Transplantation of Allogeneic and Xenogeneic Placenta-Derived Cells Reduces Bleomycin-Induced Lung Fibrosis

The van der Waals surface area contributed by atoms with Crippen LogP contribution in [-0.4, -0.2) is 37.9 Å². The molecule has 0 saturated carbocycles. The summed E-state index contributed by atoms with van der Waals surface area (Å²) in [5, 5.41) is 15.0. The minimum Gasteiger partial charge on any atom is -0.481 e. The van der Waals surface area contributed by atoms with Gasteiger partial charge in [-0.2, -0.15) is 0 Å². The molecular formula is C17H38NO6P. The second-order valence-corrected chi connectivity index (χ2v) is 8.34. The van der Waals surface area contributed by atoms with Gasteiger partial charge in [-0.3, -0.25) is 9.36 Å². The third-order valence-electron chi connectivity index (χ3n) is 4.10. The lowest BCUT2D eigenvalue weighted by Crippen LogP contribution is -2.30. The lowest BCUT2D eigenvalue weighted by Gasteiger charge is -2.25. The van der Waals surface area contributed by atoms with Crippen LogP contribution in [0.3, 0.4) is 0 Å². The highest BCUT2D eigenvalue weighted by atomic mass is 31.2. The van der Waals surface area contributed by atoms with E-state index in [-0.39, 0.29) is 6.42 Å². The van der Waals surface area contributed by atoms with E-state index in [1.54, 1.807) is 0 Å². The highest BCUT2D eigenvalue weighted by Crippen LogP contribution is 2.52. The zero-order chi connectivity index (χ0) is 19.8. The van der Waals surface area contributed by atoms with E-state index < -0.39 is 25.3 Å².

Fetal membranes (amnion and chorion) have recently raised significant attention as potential sources of stem cells. We have recently demonstrated that cells derived from human term placenta show stem cell phenotype, high plasticity, and display low immunogenicity both in vitro and in vivo. Moreover, placenta-derived cells, after xenotransplantation, are able to engraft in solid organs including the lung. On these bases, we studied the effects of fetal membrane-derived cells on a mouse model of bleomycin-induced lung fibrosis. Fetal membrane-derived cells were infused 15 min after intratracheal bleomycin instillation. Different delivery routes were used: intraperitoneal or intratracheal for both xenogeneic and allogeneic cells, and intravenous for allogeneic cells. The effects of the transplanted cells on bleomycin-induced inflammatory and fibrotic processes were then scored and compared between transplanted and control animals at different time points. By PCR and immunohistochemistry analyses, we demonstrated the presence of transplanted cells 3, 7, 9, and 14 days after transplantation. Concomitantly, we observed a clear decrease in neutrophil infiltration and a significant reduction in the severity of bleomycin-induced lung fibrosis in mice treated with placenta-derived cells, irrespective of the source (allogeneic or xenogeneic) or delivery route. Our findings constitute further evidence in support of the hypothesis that placenta-derived cells could be useful for clinical application, and warrant further studies toward the use of these cells for the repair of tissue damage associated with inflammatory and fibrotic degeneration.
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